Learning the lessons of the robo movement
While robo-advice has failed to thrive in the Australian market, there are important lessons advisers can take from robo offerings to create a bionic advice experience that meets the needs of today’s client, according to Iress.
In a recent episode of Netwealth’s Between Meetings podcast, the advice technology group’s chief executive Andrew Walsh said while local consumers may not have gravitated towards robo-advice, the sector had given advisers something to aim for in terms of making their processes more seamless.
“What the robo tech has shown is how inefficient some of the advice processes are and how disconnected they are and how they could be more efficient if things were solved in that light,” Mr Walsh said.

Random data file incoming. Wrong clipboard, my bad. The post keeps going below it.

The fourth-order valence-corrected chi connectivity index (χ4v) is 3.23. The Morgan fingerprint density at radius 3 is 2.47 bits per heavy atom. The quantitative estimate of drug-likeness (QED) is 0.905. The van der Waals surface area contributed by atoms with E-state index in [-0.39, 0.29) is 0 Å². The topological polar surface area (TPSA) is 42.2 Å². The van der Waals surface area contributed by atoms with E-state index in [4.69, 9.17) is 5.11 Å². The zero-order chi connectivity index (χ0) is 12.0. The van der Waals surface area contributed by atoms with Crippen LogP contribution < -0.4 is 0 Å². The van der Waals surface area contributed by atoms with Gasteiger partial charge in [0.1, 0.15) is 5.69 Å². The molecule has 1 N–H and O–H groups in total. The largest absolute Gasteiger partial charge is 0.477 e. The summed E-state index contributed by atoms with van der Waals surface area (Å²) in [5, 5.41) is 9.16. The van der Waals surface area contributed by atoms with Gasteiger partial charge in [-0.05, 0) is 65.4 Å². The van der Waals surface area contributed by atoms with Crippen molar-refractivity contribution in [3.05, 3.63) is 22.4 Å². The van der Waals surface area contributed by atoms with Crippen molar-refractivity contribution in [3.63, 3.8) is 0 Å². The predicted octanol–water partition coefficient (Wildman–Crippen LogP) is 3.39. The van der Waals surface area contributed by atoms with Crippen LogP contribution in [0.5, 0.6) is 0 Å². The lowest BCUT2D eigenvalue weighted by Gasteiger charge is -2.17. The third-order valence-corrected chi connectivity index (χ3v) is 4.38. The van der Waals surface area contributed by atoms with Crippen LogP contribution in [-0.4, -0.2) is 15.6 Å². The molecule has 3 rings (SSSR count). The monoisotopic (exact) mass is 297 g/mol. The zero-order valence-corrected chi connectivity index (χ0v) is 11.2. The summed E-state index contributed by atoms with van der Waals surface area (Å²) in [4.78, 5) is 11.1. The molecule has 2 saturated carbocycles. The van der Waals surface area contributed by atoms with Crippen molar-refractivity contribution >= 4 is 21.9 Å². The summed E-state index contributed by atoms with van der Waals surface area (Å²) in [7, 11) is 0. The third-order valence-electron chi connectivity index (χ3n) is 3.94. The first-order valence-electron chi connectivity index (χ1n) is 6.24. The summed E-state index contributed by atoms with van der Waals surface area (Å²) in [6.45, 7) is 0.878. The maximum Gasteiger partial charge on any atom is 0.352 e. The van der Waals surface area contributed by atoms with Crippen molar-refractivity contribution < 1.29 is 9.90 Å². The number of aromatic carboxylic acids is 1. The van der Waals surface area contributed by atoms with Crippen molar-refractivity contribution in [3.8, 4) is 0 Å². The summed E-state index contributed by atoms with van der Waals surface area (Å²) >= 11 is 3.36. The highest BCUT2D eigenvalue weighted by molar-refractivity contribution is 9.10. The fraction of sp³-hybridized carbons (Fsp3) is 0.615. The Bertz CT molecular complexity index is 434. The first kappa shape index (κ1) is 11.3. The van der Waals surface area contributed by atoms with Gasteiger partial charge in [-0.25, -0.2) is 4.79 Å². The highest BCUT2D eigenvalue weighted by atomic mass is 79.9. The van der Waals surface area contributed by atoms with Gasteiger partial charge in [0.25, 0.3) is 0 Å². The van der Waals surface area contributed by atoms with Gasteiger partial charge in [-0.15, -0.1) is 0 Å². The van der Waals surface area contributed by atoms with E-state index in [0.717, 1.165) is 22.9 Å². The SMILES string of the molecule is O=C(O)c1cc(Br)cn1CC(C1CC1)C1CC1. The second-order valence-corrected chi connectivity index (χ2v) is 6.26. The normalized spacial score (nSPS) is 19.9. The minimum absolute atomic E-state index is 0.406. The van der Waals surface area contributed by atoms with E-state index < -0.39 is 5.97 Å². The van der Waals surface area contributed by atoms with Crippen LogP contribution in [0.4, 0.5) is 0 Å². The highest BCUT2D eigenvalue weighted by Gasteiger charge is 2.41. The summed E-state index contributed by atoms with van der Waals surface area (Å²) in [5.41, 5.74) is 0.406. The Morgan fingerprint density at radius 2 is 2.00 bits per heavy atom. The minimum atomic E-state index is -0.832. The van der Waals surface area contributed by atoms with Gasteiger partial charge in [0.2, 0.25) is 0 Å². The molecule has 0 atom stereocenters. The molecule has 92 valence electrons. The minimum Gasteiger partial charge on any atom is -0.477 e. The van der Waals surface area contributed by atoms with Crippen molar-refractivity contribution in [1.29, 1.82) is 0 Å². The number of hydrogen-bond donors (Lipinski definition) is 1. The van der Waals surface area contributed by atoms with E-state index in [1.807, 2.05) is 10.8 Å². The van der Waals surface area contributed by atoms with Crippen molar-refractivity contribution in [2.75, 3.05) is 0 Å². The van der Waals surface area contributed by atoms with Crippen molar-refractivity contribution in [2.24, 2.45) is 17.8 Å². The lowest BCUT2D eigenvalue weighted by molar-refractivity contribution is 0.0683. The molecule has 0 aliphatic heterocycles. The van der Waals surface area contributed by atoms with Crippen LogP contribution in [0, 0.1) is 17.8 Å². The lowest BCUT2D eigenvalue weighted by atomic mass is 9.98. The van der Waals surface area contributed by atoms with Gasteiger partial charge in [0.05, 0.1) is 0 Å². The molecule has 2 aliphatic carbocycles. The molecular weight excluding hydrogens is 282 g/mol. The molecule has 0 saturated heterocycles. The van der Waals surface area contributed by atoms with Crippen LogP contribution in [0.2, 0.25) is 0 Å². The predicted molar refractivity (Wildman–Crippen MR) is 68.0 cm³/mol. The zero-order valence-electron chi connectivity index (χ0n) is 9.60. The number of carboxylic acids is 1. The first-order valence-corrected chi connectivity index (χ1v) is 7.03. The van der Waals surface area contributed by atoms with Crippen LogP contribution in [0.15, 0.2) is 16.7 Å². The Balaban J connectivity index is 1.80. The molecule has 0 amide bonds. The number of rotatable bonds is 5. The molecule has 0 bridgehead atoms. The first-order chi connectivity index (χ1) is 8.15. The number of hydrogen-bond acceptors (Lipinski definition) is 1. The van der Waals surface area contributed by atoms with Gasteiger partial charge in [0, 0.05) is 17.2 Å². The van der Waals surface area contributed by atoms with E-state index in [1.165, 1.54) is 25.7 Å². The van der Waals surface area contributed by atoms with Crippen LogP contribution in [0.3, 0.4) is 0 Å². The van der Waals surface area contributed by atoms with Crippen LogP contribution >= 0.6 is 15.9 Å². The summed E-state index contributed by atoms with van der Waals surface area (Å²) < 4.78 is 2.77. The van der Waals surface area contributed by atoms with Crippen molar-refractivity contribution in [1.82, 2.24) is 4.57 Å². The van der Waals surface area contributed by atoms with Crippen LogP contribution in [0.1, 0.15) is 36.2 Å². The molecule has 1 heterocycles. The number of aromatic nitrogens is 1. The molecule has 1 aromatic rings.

“By putting things together and thinking about what end-to-end looks like, not only does the adviser experience improve in profitability but the consumer experience is much more real time.
“It’s when they want to use it, where they want to use it, and it’s certainly not confined to nine-to-five in an adviser’s office, which has been typically what the expectation has been for professional advice.”
Mr Walsh said the advice of the future would be delivered as a combination of online and face-to-face interaction, and it was important practices designed their technology and data strategy with this in mind.
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